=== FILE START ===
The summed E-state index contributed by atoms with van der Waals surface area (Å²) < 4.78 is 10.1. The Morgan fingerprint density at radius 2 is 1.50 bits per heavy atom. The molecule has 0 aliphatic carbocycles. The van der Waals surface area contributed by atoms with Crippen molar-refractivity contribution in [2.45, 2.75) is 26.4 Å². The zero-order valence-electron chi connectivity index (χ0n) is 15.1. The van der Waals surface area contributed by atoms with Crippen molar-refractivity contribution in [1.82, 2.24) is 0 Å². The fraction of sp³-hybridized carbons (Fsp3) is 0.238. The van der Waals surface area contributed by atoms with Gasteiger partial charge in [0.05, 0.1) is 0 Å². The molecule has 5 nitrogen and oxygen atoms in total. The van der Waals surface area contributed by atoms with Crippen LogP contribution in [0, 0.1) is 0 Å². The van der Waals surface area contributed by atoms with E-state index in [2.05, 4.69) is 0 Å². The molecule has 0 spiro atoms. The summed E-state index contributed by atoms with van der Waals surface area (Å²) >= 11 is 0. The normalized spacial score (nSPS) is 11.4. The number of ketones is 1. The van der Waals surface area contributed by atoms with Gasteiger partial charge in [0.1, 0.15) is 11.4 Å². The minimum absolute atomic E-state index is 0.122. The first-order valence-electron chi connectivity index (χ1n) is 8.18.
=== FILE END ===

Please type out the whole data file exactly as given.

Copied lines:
The summed E-state index contributed by atoms with van der Waals surface area (Å²) < 4.78 is 10.1. The Morgan fingerprint density at radius 2 is 1.50 bits per heavy atom. The molecule has 0 aliphatic carbocycles. The van der Waals surface area contributed by atoms with Crippen molar-refractivity contribution in [2.45, 2.75) is 26.4 Å². The zero-order valence-electron chi connectivity index (χ0n) is 15.1. The van der Waals surface area contributed by atoms with Crippen molar-refractivity contribution in [1.82, 2.24) is 0 Å². The fraction of sp³-hybridized carbons (Fsp3) is 0.238. The van der Waals surface area contributed by atoms with Gasteiger partial charge in [0.05, 0.1) is 0 Å². The molecule has 5 nitrogen and oxygen atoms in total. The van der Waals surface area contributed by atoms with Crippen LogP contribution in [0, 0.1) is 0 Å². The van der Waals surface area contributed by atoms with E-state index in [2.05, 4.69) is 0 Å². The molecule has 0 spiro atoms. The summed E-state index contributed by atoms with van der Waals surface area (Å²) >= 11 is 0. The normalized spacial score (nSPS) is 11.4. The number of ketones is 1. The van der Waals surface area contributed by atoms with Gasteiger partial charge in [0.1, 0.15) is 11.4 Å². The minimum absolute atomic E-state index is 0.122. The first-order valence-electron chi connectivity index (χ1n) is 8.18.